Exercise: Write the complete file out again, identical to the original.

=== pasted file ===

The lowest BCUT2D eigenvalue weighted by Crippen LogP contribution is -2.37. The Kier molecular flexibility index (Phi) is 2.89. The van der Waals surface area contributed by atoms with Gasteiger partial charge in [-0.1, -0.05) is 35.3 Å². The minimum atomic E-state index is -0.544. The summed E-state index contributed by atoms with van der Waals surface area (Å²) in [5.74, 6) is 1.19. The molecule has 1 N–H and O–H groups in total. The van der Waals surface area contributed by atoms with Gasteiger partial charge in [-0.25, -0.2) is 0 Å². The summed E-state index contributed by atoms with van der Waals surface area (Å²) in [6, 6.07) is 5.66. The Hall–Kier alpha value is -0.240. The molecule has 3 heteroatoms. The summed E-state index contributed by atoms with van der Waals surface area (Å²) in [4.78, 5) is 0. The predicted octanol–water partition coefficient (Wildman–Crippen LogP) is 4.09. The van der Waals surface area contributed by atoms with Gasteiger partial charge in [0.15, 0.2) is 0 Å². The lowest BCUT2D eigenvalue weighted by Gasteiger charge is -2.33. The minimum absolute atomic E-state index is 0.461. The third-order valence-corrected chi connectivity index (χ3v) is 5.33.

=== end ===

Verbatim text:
The lowest BCUT2D eigenvalue weighted by Crippen LogP contribution is -2.37. The Kier molecular flexibility index (Phi) is 2.89. The van der Waals surface area contributed by atoms with Gasteiger partial charge in [-0.1, -0.05) is 35.3 Å². The minimum atomic E-state index is -0.544. The summed E-state index contributed by atoms with van der Waals surface area (Å²) in [5.74, 6) is 1.19. The molecule has 1 N–H and O–H groups in total. The van der Waals surface area contributed by atoms with Gasteiger partial charge in [-0.25, -0.2) is 0 Å². The summed E-state index contributed by atoms with van der Waals surface area (Å²) in [6, 6.07) is 5.66. The Hall–Kier alpha value is -0.240. The molecule has 3 heteroatoms. The summed E-state index contributed by atoms with van der Waals surface area (Å²) in [4.78, 5) is 0. The predicted octanol–water partition coefficient (Wildman–Crippen LogP) is 4.09. The van der Waals surface area contributed by atoms with Gasteiger partial charge in [0.15, 0.2) is 0 Å². The lowest BCUT2D eigenvalue weighted by Gasteiger charge is -2.33. The minimum absolute atomic E-state index is 0.461. The third-order valence-corrected chi connectivity index (χ3v) is 5.33.